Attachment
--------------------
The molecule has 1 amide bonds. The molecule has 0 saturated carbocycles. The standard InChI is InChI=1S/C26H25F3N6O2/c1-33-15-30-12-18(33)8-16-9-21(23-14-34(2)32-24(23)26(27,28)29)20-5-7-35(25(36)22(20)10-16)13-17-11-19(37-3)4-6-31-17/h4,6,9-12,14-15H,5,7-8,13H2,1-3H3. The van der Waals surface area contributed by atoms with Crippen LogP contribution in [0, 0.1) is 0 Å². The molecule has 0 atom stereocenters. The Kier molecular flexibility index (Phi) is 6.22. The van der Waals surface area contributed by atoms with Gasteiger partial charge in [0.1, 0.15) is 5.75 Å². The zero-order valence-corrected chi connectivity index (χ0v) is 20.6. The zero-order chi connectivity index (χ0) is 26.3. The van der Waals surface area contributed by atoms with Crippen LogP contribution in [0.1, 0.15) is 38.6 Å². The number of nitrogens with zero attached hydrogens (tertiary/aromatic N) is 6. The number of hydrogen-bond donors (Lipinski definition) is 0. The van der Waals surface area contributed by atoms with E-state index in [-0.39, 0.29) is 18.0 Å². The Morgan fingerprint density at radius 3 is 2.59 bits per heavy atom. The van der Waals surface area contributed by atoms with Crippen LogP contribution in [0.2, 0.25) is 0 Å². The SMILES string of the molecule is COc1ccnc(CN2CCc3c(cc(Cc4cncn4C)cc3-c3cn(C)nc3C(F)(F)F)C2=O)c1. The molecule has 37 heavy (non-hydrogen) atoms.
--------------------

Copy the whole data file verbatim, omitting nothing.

The molecule has 1 amide bonds. The molecule has 0 saturated carbocycles. The standard InChI is InChI=1S/C26H25F3N6O2/c1-33-15-30-12-18(33)8-16-9-21(23-14-34(2)32-24(23)26(27,28)29)20-5-7-35(25(36)22(20)10-16)13-17-11-19(37-3)4-6-31-17/h4,6,9-12,14-15H,5,7-8,13H2,1-3H3. The van der Waals surface area contributed by atoms with Crippen LogP contribution in [0, 0.1) is 0 Å². The molecule has 0 atom stereocenters. The Kier molecular flexibility index (Phi) is 6.22. The van der Waals surface area contributed by atoms with Gasteiger partial charge in [0.1, 0.15) is 5.75 Å². The zero-order valence-corrected chi connectivity index (χ0v) is 20.6. The zero-order chi connectivity index (χ0) is 26.3. The van der Waals surface area contributed by atoms with Crippen LogP contribution in [0.1, 0.15) is 38.6 Å². The number of nitrogens with zero attached hydrogens (tertiary/aromatic N) is 6. The number of hydrogen-bond donors (Lipinski definition) is 0. The van der Waals surface area contributed by atoms with E-state index in [-0.39, 0.29) is 18.0 Å². The Morgan fingerprint density at radius 3 is 2.59 bits per heavy atom. The van der Waals surface area contributed by atoms with Crippen LogP contribution in [0.2, 0.25) is 0 Å². The SMILES string of the molecule is COc1ccnc(CN2CCc3c(cc(Cc4cncn4C)cc3-c3cn(C)nc3C(F)(F)F)C2=O)c1. The molecule has 37 heavy (non-hydrogen) atoms.